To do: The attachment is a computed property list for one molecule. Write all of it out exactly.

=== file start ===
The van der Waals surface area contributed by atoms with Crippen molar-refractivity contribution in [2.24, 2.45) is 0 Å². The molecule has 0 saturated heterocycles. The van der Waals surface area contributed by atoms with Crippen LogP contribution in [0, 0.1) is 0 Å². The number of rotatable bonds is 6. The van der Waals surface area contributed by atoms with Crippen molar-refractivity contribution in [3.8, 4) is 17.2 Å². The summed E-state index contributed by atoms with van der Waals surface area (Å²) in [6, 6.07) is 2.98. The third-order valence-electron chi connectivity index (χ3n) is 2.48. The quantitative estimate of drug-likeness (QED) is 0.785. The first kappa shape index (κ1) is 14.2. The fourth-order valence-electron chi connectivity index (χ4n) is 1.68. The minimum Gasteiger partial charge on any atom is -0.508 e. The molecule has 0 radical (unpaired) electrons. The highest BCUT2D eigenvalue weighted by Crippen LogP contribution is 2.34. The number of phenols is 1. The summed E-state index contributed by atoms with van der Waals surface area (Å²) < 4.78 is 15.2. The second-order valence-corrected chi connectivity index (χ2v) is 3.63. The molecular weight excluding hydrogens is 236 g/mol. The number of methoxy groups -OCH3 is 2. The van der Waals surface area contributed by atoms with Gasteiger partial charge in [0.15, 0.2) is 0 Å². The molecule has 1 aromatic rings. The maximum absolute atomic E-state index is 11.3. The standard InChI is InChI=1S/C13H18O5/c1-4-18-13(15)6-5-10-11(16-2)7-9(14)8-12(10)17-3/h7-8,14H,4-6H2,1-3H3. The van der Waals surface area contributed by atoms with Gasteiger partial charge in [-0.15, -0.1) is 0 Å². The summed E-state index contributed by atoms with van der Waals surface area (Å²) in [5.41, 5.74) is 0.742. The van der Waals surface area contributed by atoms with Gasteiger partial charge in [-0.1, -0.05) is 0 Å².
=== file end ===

The van der Waals surface area contributed by atoms with Crippen molar-refractivity contribution in [2.24, 2.45) is 0 Å². The molecule has 0 saturated heterocycles. The van der Waals surface area contributed by atoms with Crippen LogP contribution in [0, 0.1) is 0 Å². The number of rotatable bonds is 6. The van der Waals surface area contributed by atoms with Crippen molar-refractivity contribution in [3.8, 4) is 17.2 Å². The summed E-state index contributed by atoms with van der Waals surface area (Å²) in [6, 6.07) is 2.98. The third-order valence-electron chi connectivity index (χ3n) is 2.48. The quantitative estimate of drug-likeness (QED) is 0.785. The first kappa shape index (κ1) is 14.2. The fourth-order valence-electron chi connectivity index (χ4n) is 1.68. The minimum Gasteiger partial charge on any atom is -0.508 e. The molecule has 0 radical (unpaired) electrons. The highest BCUT2D eigenvalue weighted by Crippen LogP contribution is 2.34. The number of phenols is 1. The summed E-state index contributed by atoms with van der Waals surface area (Å²) < 4.78 is 15.2. The second-order valence-corrected chi connectivity index (χ2v) is 3.63. The molecular weight excluding hydrogens is 236 g/mol. The number of methoxy groups -OCH3 is 2. The van der Waals surface area contributed by atoms with Gasteiger partial charge in [0.15, 0.2) is 0 Å². The molecule has 1 aromatic rings. The maximum absolute atomic E-state index is 11.3. The standard InChI is InChI=1S/C13H18O5/c1-4-18-13(15)6-5-10-11(16-2)7-9(14)8-12(10)17-3/h7-8,14H,4-6H2,1-3H3. The van der Waals surface area contributed by atoms with Gasteiger partial charge in [-0.15, -0.1) is 0 Å². The summed E-state index contributed by atoms with van der Waals surface area (Å²) in [5.41, 5.74) is 0.742. The van der Waals surface area contributed by atoms with Gasteiger partial charge in [-0.1, -0.05) is 0 Å².